Author Archives: Frank Musoke

Proverb – USA

“If you cannot stand the heat, stay out the kitchen”

Anthony told me that he learned this proverb while camping with a friend who lived in Van Nuys. He said he was around 8years old when he first heard it. My first time hearing it, Anthony said, I literally thought they were telling someone to get out the kitchen because we were around the cooking area. However, he went on, I heard Mike use the phrase in situations where it had nothing to do with the kitchen or heat. He said that he asked Mike to explain what he meant and Mike had this to say: – “Basically the phase means that if you cannot act in an expected way in a certain situation, then do not attempt trying it. Just give up.” A good time to use this proverb, Anthony said, would be during a basketball game. He said that the proverb could be used on those basketball players that often go down easily trying to con referees into giving technical fouls to the opponents. Those players, Jordan said, could be told to give up playing if they cannot stand the physical game.

In his explanation of the proverb, Anthony said, it is essentially a way to tell individuals to learn the rules before they play the game. He said that if the rules are too hard for someone, then he or she should not attempt the game. Anthony also said that since he learned the proverb, he frequently heard it being used especially by male groups like his former fraternity.


I am definitely no stranger to this Proverb. I grew up hearing this proverb being used in similar context as Anthony described. My mother always used it as a way of advising. For example, every time I complained about being heavily tackled in a game. She (my mother) would say; “if you cannot stand the heat, stay out the kitchen.” Basically she meant that if I could not stand being tackled then I should just give up playing the game.

This proverb also appears on one of Tupac Shakur’s records called Life of an outlaw. It was one of the last songs released at the moment when the “West coast vs. East coast” battle hit the top.

In the context of the song, Tupac used the proverb to remind rappers – Notorious BIG in particular – that hip-hop was not an easy game. In essence, he was advising rappers to give up rapping if they could not stand the difficulties in the rap industry. The manner he used the proverb is exactly similar to the way I have always heard it being used.

Annotation: Shakur, Tupac. Life of an outlaw. Shakur, Tupac. Compact Disc. Death Row Records, 1996.

Lucky Advice – USA

“When you see a penny on the ground, if its head is up, then its lucky and you better keep it. If its tail is showing, either walk on by, or throw it away, but don’t you keep it with you for too long.”

Jordan said he first heard this from his substitute grandmother who is a 91 year old retired African American who grew up in tupelo Mississippi and now living in Fullerton California. He said that Letha helped take care of him ever since he was a little kid. He said that she carried him home from the hospital and has given her a lot of advice in his life.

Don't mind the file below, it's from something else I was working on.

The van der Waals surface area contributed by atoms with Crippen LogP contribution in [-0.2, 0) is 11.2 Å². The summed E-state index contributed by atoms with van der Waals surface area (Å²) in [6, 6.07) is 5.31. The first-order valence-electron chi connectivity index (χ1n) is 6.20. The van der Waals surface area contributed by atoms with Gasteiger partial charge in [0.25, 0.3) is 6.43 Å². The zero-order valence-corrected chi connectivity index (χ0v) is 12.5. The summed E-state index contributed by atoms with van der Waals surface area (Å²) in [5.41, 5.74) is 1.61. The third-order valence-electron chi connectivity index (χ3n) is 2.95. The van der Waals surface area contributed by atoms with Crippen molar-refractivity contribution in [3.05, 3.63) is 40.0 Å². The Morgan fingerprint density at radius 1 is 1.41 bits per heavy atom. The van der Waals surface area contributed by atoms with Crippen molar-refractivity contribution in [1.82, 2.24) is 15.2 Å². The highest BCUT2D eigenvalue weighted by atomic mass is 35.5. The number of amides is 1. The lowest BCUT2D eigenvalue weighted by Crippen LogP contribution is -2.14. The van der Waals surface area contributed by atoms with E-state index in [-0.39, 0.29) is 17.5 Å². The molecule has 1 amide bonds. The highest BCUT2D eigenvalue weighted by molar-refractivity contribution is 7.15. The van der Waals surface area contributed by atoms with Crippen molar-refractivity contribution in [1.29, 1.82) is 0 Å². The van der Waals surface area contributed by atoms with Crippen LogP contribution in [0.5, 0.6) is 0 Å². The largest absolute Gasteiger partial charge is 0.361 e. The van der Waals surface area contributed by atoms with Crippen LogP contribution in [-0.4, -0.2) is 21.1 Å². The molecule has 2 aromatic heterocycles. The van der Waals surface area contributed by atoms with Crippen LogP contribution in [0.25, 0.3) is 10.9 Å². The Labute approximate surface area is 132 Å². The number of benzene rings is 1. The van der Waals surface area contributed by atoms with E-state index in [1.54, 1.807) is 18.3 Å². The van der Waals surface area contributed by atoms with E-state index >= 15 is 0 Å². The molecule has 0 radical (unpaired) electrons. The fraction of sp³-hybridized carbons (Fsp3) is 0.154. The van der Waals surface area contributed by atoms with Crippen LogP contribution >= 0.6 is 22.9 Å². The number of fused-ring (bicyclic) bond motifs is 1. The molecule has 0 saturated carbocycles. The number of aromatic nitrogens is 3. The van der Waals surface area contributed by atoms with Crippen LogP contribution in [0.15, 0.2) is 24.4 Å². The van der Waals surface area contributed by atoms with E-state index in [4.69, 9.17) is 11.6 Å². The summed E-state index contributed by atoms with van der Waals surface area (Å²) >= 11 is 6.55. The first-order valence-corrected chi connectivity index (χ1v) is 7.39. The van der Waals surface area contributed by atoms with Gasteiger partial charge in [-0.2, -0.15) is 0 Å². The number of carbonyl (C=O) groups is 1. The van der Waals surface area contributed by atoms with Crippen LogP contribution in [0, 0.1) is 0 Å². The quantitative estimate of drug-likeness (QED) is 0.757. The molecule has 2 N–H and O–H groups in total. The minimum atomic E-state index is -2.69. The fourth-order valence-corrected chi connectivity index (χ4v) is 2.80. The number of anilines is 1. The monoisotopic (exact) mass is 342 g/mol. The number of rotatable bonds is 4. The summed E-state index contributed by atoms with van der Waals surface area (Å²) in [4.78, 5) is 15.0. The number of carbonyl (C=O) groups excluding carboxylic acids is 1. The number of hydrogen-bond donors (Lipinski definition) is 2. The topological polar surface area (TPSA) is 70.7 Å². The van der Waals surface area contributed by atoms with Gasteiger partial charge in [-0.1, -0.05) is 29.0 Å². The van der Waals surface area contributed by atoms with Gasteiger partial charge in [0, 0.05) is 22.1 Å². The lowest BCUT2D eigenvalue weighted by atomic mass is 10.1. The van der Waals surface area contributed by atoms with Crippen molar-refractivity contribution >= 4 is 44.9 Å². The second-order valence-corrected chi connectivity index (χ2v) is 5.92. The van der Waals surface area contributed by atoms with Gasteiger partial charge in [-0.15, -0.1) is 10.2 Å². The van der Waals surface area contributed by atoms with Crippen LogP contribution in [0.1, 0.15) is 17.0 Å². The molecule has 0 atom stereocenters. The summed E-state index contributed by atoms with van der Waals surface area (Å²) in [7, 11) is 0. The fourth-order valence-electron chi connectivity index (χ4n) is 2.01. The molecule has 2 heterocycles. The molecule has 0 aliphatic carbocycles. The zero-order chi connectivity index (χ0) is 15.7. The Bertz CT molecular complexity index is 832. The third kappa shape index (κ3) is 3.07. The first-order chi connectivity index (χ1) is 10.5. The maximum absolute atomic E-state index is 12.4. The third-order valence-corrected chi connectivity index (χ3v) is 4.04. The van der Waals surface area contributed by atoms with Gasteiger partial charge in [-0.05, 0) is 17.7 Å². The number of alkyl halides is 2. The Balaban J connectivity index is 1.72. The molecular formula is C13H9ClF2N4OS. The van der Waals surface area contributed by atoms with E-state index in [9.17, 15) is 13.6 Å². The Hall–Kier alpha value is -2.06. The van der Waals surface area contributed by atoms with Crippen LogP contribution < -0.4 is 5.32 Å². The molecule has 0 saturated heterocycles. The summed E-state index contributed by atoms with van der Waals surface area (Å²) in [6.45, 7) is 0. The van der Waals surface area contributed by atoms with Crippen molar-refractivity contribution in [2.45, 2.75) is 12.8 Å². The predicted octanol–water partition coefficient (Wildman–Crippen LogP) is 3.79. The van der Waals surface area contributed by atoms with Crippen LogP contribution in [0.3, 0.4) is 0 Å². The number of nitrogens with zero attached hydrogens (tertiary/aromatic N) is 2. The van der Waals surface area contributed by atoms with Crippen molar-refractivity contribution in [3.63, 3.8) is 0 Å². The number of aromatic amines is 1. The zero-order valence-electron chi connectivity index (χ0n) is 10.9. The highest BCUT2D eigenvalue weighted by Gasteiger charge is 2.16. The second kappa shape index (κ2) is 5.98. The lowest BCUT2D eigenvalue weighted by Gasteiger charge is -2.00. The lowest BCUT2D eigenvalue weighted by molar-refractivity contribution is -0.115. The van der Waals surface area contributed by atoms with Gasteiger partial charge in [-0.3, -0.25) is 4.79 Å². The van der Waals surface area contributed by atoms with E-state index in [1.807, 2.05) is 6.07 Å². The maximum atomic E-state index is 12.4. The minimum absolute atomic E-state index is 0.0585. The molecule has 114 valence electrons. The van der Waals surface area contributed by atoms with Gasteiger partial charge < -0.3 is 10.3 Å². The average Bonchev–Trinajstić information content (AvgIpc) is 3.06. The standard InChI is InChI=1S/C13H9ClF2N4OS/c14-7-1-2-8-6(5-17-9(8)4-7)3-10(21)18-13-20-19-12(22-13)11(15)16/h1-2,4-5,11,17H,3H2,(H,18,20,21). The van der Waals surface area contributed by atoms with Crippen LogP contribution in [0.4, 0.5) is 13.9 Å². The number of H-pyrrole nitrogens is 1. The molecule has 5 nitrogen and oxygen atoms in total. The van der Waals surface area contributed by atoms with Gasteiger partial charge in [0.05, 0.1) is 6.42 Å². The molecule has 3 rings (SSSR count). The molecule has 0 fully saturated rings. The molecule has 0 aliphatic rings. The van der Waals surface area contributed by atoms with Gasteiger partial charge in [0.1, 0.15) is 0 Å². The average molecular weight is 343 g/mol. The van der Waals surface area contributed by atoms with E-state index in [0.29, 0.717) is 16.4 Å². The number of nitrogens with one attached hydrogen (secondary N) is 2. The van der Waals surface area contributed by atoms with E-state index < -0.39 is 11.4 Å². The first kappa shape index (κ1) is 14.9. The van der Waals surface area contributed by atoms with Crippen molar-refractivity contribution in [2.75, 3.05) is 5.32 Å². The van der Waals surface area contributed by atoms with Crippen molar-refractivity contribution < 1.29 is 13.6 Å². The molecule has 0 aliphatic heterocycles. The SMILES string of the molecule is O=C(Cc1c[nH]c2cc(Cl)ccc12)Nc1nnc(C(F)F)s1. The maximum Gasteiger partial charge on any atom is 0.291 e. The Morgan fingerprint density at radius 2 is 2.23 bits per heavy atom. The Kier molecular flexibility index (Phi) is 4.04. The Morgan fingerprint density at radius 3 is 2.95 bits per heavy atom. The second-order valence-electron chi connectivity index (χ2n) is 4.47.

However, he continues, the one thing he always remembers from her, is to hold on to the heads up penny. Jordan did not know why this was true, but he says to this day he even flips pennies that are lying around his room or even on the street to heads up so that other people can have good luck as well.


Whether a heads up coin actually brings luck or not, I think that Jordan belief is more of a psychological effect more than anything else. I think people seem to believe in the idea that older is wiser. Like any other child, Jordan only easily accepted this because he was young and believed in his replacement grandmother’s ideas. What happened next is psychological. I think that every time he came across a heads up coin and then something good happen to him, Jordan associated it with the coin and vice versa.

This is only because he was brought up in a culture that believes in that a heads up coin brings luck. Another person could easily and rightly perceive a heads up coin as simply a heads up coin and nothing else to it. Such is the strength of traditions. Tradition builds identity. By this I mean people with similar traditions identify and easily associate with each other. It is simply because they perceive similar things similarly. That is why Jordan has to remember his replacement grandmother every time he comes across a coin. There is that connection between two people that can be created simply sharing the same cultural beliefs.

Legend – Hawaii

Maui Legend “Why we have summer and winter”

Like the other Maui legend “how Hawaii Mountains were formed”, Ryan told me that he learned this legend at age five while living in Hawaii. He told me that he still heard it told around Hawaii although with several variations from his own account.

The legend goes like this; Long ago, there was a god called Sun who lived in the skies above Hawaii.  Sun used to come out of the skies everyday of the year projecting unbearable heat towards the people on the Island. People asked Sun to decrease on the heat but he never did and instead continued burning them throughout the year. The people gathered around to discuss and find solution to the problem. They chose Maui, the strongest man around, to face Sun and plead with him. Maui, with a net his hands, went to talk to Sun at a place where he came out of the skies. He told him that the people on the Island were fed up of his heat. Sun just laughed and went on to release heat as he always had been doing. In anger, Maui tossed his net to the sky and trapped Sun. He started pulling him down towards the Island. Sun retaliated by holding onto the sky but was soon defeated by Maui. Scared of the Island people he had heated for a long time, Sun pleaded with Maui asking him to not drag him down. Maui accepted his requested but on condition that he (Sun) would only come out of the skies for half of the year. In considerable grief, Sun accepted the conditions and from that day on, he only came out of the skies for half the year. That is why we have summer and winter.